DIY Tips for Installing a Floating Hardwood Floor ABC Article Directory

DIY Tips for Installing a Floating Hardwood Floor ABC Article Directory

DIY Tips for Installing a Floating Hardwood Floor

New hardwood floors can add so much to a home; a feeling of spaciousness, beauty and warmth. Hardwood usually holds up for quite a while, and it’s rather uncomplicated when it comes to regular maintenance. If you’ve always wanted to try hardwood floors in your home, but steered away from them because of the scale of the installation job, then you should know that nowadays there are floating hardwood floors available which are quick and easy to install — without staples or nails! Uniform planks interlock using tongue and groove edges, and they can be linked-up surprisingly fast — in many situations in only a day. There are a variety of different wood grades to choose from and several select looks which are readily available.

This floating floor can even go right over most old flooring, eliminating any tear out. You may want to put some glue in a few specific spots such as doorways, to keep the floor completely locked in place.

Before you install a floating hardwood floor:

* Make sure your old floor or sub flooring is clean and level. Use joint compound to level uneven spots. You can use a putty knife or joint leveler tool. Remove any base molding and door thresholds.

* Decide on the direction you will lay your flooring and measure your rooms. Order 5% more than you need. Some manufacturers suggest having wood flooring delivered several days before installation so the wood can adjust to the climate and humidity of the room.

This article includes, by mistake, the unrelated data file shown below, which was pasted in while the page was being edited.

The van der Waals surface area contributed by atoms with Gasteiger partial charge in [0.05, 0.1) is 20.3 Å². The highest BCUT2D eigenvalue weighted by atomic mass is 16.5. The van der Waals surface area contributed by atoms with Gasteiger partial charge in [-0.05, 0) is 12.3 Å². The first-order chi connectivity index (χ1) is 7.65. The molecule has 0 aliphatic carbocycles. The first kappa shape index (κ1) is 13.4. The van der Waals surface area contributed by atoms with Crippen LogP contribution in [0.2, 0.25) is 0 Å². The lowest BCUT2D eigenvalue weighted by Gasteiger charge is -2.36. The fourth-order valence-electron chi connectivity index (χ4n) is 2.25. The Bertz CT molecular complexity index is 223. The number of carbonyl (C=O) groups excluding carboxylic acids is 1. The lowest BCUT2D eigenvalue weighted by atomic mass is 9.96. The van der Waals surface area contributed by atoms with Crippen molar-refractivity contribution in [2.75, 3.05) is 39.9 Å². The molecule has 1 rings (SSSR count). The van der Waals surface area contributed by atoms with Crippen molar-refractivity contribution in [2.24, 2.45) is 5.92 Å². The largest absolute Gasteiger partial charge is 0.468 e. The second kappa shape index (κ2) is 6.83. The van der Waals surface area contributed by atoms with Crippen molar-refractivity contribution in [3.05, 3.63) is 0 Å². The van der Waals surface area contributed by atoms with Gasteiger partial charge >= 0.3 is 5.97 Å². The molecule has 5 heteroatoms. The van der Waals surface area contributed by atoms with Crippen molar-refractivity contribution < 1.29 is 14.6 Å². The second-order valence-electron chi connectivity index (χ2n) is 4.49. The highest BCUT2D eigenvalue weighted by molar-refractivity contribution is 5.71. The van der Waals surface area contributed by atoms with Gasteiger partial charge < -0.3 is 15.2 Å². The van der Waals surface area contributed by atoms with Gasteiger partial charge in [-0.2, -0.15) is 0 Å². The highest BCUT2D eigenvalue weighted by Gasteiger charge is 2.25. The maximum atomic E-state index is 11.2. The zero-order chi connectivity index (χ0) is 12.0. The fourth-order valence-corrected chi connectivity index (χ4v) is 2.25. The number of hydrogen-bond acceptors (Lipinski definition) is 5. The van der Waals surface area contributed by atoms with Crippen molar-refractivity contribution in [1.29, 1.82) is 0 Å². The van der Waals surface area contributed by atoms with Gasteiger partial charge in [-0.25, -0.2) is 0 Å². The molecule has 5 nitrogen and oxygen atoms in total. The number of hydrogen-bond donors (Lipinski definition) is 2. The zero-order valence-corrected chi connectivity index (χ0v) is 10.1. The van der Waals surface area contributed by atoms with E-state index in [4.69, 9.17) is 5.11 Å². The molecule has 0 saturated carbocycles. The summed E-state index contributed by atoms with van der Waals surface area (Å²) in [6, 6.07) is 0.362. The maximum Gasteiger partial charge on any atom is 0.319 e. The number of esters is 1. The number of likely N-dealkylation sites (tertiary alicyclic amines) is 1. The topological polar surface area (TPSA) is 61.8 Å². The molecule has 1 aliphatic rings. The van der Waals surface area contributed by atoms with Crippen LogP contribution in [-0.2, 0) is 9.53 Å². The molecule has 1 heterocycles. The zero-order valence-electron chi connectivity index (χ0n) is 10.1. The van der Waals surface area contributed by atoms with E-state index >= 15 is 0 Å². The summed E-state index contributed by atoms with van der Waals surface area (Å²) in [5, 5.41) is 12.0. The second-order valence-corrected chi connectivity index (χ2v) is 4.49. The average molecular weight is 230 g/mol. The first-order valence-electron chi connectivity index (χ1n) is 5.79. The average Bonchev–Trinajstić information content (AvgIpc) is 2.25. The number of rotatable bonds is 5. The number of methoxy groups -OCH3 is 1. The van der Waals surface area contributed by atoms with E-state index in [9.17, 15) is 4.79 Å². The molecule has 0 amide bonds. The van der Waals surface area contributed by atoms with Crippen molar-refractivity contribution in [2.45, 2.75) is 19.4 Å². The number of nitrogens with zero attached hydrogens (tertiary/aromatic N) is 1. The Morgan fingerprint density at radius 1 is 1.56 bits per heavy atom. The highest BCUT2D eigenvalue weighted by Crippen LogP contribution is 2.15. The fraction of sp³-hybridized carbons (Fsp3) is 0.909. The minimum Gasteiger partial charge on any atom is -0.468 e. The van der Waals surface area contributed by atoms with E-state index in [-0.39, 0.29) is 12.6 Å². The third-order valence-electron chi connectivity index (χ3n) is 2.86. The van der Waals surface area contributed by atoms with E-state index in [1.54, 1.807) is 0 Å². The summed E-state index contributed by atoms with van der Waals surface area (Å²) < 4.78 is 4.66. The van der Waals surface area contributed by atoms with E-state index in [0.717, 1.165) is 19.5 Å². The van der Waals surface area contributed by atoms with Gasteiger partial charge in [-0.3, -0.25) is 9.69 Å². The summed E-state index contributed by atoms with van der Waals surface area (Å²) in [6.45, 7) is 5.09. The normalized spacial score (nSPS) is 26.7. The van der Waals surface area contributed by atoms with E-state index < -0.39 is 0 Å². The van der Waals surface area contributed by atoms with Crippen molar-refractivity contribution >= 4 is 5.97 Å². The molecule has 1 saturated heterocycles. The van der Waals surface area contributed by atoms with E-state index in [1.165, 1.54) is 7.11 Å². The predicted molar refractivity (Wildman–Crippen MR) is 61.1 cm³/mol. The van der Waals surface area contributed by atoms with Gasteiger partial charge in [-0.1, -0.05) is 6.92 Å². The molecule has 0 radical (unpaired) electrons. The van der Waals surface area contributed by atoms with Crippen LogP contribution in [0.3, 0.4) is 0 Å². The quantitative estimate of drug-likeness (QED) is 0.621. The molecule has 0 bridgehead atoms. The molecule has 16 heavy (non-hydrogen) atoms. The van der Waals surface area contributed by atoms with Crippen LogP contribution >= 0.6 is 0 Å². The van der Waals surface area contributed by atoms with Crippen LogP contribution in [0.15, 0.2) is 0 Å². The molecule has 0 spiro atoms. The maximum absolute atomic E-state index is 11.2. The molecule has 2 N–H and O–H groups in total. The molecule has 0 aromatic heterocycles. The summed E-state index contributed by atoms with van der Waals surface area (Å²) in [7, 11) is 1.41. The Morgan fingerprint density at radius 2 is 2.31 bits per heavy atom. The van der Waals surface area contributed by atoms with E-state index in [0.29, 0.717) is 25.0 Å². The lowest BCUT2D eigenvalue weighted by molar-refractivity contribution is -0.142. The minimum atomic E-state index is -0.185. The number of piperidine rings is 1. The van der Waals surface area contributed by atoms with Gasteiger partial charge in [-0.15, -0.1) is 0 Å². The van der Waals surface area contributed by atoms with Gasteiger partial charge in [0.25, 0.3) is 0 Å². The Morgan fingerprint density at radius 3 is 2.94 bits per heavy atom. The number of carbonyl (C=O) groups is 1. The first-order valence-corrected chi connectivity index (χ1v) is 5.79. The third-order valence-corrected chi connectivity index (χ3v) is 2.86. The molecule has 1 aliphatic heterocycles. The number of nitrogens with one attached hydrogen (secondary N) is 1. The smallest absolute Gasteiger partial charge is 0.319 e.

To install a floating hardwood floor:

* Put down the foam underlayment. You want to cover the whole floor without overlapping anywhere. The foam is fairly simple to cut with a razor blade knife. You should seal the seams with duct tape.

* When it comes time to lay your flooring, measure how square your room is. Measure the width at one end and the other. If the location your working on isn’t square, begin by laying the floor beside the wall that’s the most bare or which adjoins a hallway or foot traffic area. How you lay down your first row of boards is crucial, as there’s no way to compensate for a sizable alignment deviation further on in the process. Use a mallet and an alignment tool or wood block (usually available with the flooring) to gently knock the tongue and groove planks together. Leave a gap of about «or as the manufacturer suggests at walls to allow for expansion and contraction. You can utilize spacers to create the gap. This will be covered with base molding later.

* In order to stagger the joints, start every other row with either a piece cut in half length ways or any piece left over from the last cut in the last row of at least 6″ long. Use glue on the groove side of each plank and then place it by sliding it up against the previous row.